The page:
Several cultures worldwide worship female goddesses. But, our society and the law fail to give women all the rights they deserve. For centuries, women’s rights activists fought battles for equal treatment. They have demanded everything from the Right to Vote to sexual freedom. Read about 10 such powerful women and read some inspiring quotes by women’s rights activists.
Read about the ten women’s rights activists who changed the world
1. Bella Abzug – A law graduate who fought for women despite having received several threats.
During the 1960s and ’70s, leading politician and liberal activist, Bella Abzug, was best known for her contribution to women’s rights. In 1961, she organised a Women Strike for Peace and established the National Women’s Political Caucus to promote women’s issues. Abzug was a law graduate from Columbia University and undertook the infamous Willie McGee rape case, even though she received several threats.
2. Hillary Clinton – The first-ever American woman nominated for president.
In 2001, Hillary Clinton became the first-ever American first lady to gain a public office seat. In 2016, she was the first woman in US history to become a political party’s presidential nominee. “Human rights are women’s rights and women’s rights are human rights” is a phrase that is used in several feminist movements. It’s most prominent usage was made by Clinton in 1995 at the United Nations Fourth World Conference On Women, Beijing. She has fought for young girls’ and women’s rights several times. One of the most prominent rights being a woman’s right to make her own decisions on her health.
3. Malala Yousafzai – A young activist who didn’t give up even after being shot.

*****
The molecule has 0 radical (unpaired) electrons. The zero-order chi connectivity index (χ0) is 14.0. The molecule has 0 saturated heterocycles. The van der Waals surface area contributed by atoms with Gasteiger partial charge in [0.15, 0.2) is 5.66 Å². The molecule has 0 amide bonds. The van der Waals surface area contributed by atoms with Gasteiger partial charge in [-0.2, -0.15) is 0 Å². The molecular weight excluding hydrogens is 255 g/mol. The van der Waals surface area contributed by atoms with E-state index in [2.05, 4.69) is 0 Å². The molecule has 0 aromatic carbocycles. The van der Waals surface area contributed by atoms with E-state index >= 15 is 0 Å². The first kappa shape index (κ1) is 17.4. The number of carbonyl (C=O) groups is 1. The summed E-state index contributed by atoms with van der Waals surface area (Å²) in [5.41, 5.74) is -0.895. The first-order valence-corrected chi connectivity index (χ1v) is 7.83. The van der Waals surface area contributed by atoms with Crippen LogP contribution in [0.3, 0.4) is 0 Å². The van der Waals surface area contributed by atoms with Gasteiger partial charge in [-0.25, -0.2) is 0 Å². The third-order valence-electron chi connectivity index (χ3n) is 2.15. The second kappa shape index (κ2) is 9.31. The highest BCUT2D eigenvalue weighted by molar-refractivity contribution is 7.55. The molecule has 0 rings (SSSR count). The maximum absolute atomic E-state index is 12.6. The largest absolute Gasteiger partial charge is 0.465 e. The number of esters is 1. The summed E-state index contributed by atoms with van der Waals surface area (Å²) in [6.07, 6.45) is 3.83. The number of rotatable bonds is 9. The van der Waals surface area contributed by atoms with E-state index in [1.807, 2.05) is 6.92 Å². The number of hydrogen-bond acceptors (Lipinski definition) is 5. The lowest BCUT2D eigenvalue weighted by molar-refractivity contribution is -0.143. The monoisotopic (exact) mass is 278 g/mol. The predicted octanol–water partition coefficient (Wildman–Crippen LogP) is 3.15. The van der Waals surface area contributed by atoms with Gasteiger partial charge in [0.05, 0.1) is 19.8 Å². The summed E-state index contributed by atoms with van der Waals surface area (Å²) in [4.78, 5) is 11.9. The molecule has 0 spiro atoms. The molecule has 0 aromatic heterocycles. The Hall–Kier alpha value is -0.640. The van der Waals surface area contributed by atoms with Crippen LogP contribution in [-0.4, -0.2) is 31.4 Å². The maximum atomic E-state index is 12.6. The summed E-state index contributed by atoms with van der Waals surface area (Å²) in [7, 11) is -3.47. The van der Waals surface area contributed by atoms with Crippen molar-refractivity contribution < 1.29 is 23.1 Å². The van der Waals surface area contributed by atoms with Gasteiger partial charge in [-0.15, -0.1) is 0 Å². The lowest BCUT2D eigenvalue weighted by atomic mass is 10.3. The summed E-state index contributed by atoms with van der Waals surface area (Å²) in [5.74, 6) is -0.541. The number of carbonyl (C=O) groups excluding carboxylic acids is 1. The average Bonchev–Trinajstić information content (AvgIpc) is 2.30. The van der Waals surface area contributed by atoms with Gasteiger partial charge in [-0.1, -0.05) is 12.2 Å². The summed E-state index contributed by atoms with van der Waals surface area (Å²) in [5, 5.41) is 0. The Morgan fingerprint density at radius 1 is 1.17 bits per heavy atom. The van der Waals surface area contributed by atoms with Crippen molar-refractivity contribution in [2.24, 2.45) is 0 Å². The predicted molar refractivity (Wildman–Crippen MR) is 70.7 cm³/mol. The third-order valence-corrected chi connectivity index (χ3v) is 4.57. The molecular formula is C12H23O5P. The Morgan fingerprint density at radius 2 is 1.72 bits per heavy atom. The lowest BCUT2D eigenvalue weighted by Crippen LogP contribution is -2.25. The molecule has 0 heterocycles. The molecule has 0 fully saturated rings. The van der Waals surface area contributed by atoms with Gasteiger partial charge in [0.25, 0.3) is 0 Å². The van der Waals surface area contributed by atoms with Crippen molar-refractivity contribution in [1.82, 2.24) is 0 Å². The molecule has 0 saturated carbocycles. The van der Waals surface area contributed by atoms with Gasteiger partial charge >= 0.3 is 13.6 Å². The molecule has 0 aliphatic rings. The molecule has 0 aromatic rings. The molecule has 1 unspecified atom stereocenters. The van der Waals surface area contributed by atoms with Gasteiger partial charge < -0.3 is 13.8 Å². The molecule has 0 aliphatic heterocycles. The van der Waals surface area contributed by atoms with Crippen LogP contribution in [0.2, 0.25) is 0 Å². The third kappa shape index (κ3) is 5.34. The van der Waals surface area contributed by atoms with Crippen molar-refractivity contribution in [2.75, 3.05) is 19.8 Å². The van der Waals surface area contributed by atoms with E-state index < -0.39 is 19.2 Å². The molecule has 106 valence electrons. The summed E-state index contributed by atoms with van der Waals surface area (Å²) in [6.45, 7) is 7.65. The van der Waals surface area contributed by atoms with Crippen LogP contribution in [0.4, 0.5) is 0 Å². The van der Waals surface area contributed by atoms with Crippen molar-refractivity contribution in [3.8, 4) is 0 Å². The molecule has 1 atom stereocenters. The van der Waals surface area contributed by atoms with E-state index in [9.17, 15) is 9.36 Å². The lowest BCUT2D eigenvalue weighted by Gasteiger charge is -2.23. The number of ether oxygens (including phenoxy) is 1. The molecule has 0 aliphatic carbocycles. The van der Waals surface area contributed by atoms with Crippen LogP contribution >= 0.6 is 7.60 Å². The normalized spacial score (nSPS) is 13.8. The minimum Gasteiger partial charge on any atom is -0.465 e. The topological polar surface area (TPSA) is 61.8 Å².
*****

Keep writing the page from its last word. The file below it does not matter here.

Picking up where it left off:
In 2014, seventeen-year-old Malala Yousafzai became the youngest recipient of the Nobel Peace Prize. She went against all the odds and demanded girls’ education in Pakistan, despite the Taliban’s disapproval of it. Eight years ago, she survived an assassination attempt by a Taliban shooter. In 2013, Malala delivered a speech at the United Nations and published her book; I Am Malala. To honour her contribution, the United Nation’s Secretary-General Ban Ki-moon declared July 12th as ‘Malala Day.’
4. Sojourner Truth – From the world of slavery to demanding political rights for women.
Sojourner Truth was a women’s rights activist and abolitionist. She escaped from slavery with her infant daughter in 1826. Truth is famous for her speeches concerning racial inequalities, the most significant one being “Ain’t I a Woman?” delivered at Ohio Women’s Rights Convention, 1851. Additionally, she is instrumental in sponsoring universal suffrage, prison reform and property rights. In her speech, Truth demanded political equality for women.
5. Betty Frieden – The women’s rights activist who urged women to step out of traditional roles.
Betty Frieden was a women’s rights activist, writer and feminist who co-founded the National Organization for Women. She also authored the famous ‘The Feminine Mystique’ in 1963. Frieden expressed her idea of women performing non-traditional roles. Moreover, Frieden did more than just speaking about gender stereotypes; she pushed women to participate in politics and fought for abortion rights. In 1971, Frieden helped create the National Women’s Political Caucus.